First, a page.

26 Feb 1% of US Population Accounts for Over 22% of Health Care Costs
MedicalResearch: What is the background for this study?
Dr. Cohen: Health care expenditures represent more than one-sixth of the U.S. gross domestic product, exhibit a rate of growth that exceeds other sectors of the economy, and constitute one of the largest components of the federal budget and states’ budgets. Although the rate of growth in health care spending has slowed in the past few years, costs continue to rise. As a result, an evaluation of the current health care system requires an understanding of the patterns and trends in the use of health care services and their associated costs and sources of payment. Studies that examine the concentration and persistence of high levels of expenditures over time are essential to help discern the factors most likely to drive health care spending and the characteristics of the individuals who incur them.
MedicalResearch: What are the main findings?
Dr. Cohen: Using information from the Household Component of the Medical Expenditure Panel Survey (MEPS-HC) sponsored by the Agency for Healthcare Research and Quality (AHRQ), this study provides detailed estimates of the concentration and persistence in the level of health care expenditures in the United States. Attention is given to identifying the characteristics of individuals with the highest levels of medical expenditures, in addition to those factors that are associated with low medical expense profiles.
In 2011, 1 percent of the population accounted for 21.5 percent of total health care expenditures, and in 2012, the top 1 percent accounted for 22.7 percent of total expenditures with an annual mean expenditure of $97,956. The lower 50 percent of the population ranked by their expenditures accounted for only 2.8 percent and 2.7 percent of the total for 2011 and 2012 respectively. Of those individuals ranked at the top 1 percent of the health care expenditure distribution in 2011 (with a mean expenditure of $92,825), 19.6 percent maintained this ranking with respect to their 2012 health care expenditures.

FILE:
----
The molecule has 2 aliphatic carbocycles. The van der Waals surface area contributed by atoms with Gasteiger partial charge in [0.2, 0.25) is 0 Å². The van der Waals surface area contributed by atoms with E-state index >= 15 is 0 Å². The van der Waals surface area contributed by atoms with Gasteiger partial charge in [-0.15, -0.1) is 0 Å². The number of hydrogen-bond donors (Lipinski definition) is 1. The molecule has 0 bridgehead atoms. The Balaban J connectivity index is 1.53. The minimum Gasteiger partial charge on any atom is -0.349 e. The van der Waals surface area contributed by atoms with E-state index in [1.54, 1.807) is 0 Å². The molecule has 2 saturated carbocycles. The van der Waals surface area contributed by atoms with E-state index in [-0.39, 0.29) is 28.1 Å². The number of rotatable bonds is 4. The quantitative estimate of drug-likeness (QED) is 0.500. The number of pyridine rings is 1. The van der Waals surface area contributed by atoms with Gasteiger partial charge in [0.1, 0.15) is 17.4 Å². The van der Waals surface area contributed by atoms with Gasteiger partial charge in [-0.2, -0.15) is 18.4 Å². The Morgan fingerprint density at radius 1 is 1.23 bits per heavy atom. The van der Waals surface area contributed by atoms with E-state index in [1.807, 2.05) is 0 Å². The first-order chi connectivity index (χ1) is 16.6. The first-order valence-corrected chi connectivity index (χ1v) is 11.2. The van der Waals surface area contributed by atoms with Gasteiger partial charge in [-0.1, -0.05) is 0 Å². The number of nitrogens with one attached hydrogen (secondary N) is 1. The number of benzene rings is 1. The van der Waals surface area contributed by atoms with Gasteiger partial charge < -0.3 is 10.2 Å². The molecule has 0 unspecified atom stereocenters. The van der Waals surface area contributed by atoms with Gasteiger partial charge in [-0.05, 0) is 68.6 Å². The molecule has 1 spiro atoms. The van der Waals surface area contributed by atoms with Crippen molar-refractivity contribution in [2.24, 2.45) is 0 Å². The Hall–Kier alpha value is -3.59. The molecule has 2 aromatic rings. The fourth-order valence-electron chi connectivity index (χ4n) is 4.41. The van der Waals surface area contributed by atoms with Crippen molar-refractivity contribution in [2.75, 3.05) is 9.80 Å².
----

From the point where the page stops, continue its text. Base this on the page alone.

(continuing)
In both 2011 and 2012, the top 10 percent of the population accounted for 65.3 percent of overall health care expenditures in 2011 (with a mean expenditure of $27,927), and 41.5 percent of this subgroup retained this top decile ranking with respect to their 2012 health care expenditures. Those who were in the top decile of spenders in both 2011 and 2012 differed by age, race/ethnicity, sex, health status, and insurance coverage (for those under 65) from those who were in the lower half in both years.
MedicalResearch: What should clinicians and patients take away from your report?
Dr. Cohen: Health status was a particularly salient factor that distinguished those individuals who remained in the top decile of spenders. Overall, 2.9 percent of the population was reported to be in poor health in 2012, and another 8.1 percent was classified in fair health. In contrast, of those individuals who remained in the top decile of spenders, 21.1 percent were in poor health and another 24.4 percent were in fair health. Furthermore, for those individuals remaining in the bottom half of spenders, only 0.3 percent were reported to be in poor health and 3.9 percent in fair health.
A related analyses has also demonstrated that medical expenditures have been concentrated for the treatment of certain types of highly prevalent conditions or those for which treatment often entails the use of high cost services (e.g. heart disease, cancer, mental disorders, and chronic obstructive pulmonary disease (COPD)/asthma).
MedicalResearch: What recommendations do you have for future research as a result of this study?
Dr. Cohen: As more individuals and households alter their decisions with respect to acquiring health insurance coverage, the take-up of coverage for those newly insured will be accompanied by corresponding changes in their health care access, their use of services and associated medical expenditures. In order to improve upon accuracy, it is essential that future modeling efforts focused on predicting out-year health care expenditure patterns will need to control for the impact of the ACA on healthcare utilization and expenditures.
MedicalResearch.com Interview with: Steven B. Cohen, Ph.D. (2015). 1% of US Population Accounts for Over 22% of Health Care Costs